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Judge thrown off Yugoslavia war crimes tribunal for criticising 'change of direction' in verdicts

Danish judge Frederik Harhoff suggested in an email that Israel and the US were behind a series of acquittals of senior Croat and Serb defendants. The email was leaked to the media

For the first time since its creation 20 years ago, the International Criminal Tribunal for the former Yugoslavia (ICTY) has disqualified one of its judges after he condemned a “change of direction” in the tribunal’s verdicts, and suggested Israel and the United States were behind it.

Last June, Danish judge Frederik Harhoff wrote what he described as a private email to 56 of his colleagues in which he harshly criticised a series of acquittals of senior Croat and Serb defendants and accused the tribunal’s president Theodor Meron – an American and former Israeli diplomat – of exerting “tenacious pressure on his colleagues” in these cases. The email was quickly leaked to the media.

He argued the acquittals went against the ICTY’s set practice of holding military commanders responsible for war crimes committed by their subordinates.

“Now apparently the commanders must have had a direct intention to commit crimes – and not just knowledge or suspicion that the crimes were or would be committed,” he wrote, before adding “Well, that begs the question of how this military logic pressures the international criminal justice system? Have any American or Israeli officials ever exerted pressure on the American presiding judge” to “ensure this change of direction?”

The court’s decision to remove Judge Harhoff came after a complaint by Serbian far-right leader Vojislav Seselj following the release of the email. The court found that Judge Harhoff had “demonstrated an unacceptable appearance of bias in favour of conviction.” Judge Harhoff, who has contested the ruling, is not sitting on the bench of any other cases at the ICTY. Mr Seselj has been on trial for 10 years and the verdict in his case had been expected on 30 October. Following Judge Harfoff’s removal though, the court decided last week to postpone it to an unspecified date.

Kevin Jon Heller, an associate professor in international criminal law at Melbourne Law School, said the court’s decision to remove Judge Harhoff was to be expected, and “absolutely the right decision.”

“How can you accuse the president of a tribunal of being a puppet of the Israeli and the US governments without offering any kind of evidence,” he said, calling the email “fundamentally unethical” and the accusations “appalling, widely speculative and implausible.”

Mr Heller said that Judge Harhoff’s complaint and subsequent removal was “probably the worst scandal” of the tribunal’s history, even more so than A US diplomatic cable from 2003, which was published by WikiLeaks, in which a US ambassador described Judge Meron as “the tribunal's pre-eminent supporter of United States government efforts.”

To Richard Dicker, Human Rights Watch’s International Justice Programme Director, “part of the challenge international courts face is that they’re mandated to deliver justice fairly and impartially on a highly politicised landscape, where state actors have a lot of interests at stake.” He said it was then “imperative” for these officials to “remain immune from whatever influence that may be exerted by state actors.”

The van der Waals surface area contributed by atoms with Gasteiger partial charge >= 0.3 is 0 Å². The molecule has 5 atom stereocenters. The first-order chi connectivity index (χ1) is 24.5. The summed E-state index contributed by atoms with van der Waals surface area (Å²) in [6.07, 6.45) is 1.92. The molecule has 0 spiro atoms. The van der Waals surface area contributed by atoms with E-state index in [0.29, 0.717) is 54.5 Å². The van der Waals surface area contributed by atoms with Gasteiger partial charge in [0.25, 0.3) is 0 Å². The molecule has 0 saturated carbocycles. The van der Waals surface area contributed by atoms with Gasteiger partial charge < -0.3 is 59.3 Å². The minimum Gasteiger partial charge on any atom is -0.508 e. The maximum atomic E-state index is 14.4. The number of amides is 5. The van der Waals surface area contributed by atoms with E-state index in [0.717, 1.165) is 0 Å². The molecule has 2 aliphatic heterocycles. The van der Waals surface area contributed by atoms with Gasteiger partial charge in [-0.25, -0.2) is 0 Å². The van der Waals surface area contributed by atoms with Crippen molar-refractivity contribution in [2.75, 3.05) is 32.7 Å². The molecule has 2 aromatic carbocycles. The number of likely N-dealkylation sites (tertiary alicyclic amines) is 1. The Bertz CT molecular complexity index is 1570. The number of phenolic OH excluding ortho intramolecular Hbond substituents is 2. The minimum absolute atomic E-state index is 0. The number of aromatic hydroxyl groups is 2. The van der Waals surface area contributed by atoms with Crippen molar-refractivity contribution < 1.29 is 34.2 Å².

While Mr Dicker preferred not to speculate over Judge Harhoff’s accusations, he admitted the email raised a legitimate question, especially concerning the acquittal last February of former Yugoslav army chief General Momcilo Perisic, which he called a “step in the wrong direction.”

“It creates a very dangerous and undermining precedent” of “immunising senior officials” when it comes to aiding and abetting liability, that he said had already been applied with the following acquittals of former Chief of the Serbian State Security Service Jovica Stanisic and his deputy Franko Simatovic.

In May, the ICTY found that their assistance to special units that “murdered, persecuted, deported and forcibly transferred non-Serb civilians” from Bosnia and Herzegovina and Croatia between 1991 and 1995, was not “specifically directed” towards the commission of crimes.

What these series of decisions put in place, said Mr Dicker, is a “very high standard” for conviction on aiding and abetting, which requires a senior accused to have “specifically known” that a crime would have been committed,” and “practically rules out conviction of senior accused not present.” Leaders are generally not at the front lines, and are “smart enough not to put their criminal instructions into writing,” he added.

This could potentially have consequences if, for example, an international court ever looks into crimes committed in Syria, where aiding and abetting liability would likely be needed to link senior officials to the crimes committed by the Shabiha militias, loyal to Syrian President Bashar Al-Assad.

While Mr Dicker insisted other international courts are not bound by the ICTY’s decisions, he hoped their judges wouldn’t be influenced by these “regressive” rulings, and that the ICTY wouldn’t continue in this direction.

“There will be other cases involving aiding and abetting coming to the Appeals Chamber at the ICTY, and one hopes that the judges there will get it right,” he concluded.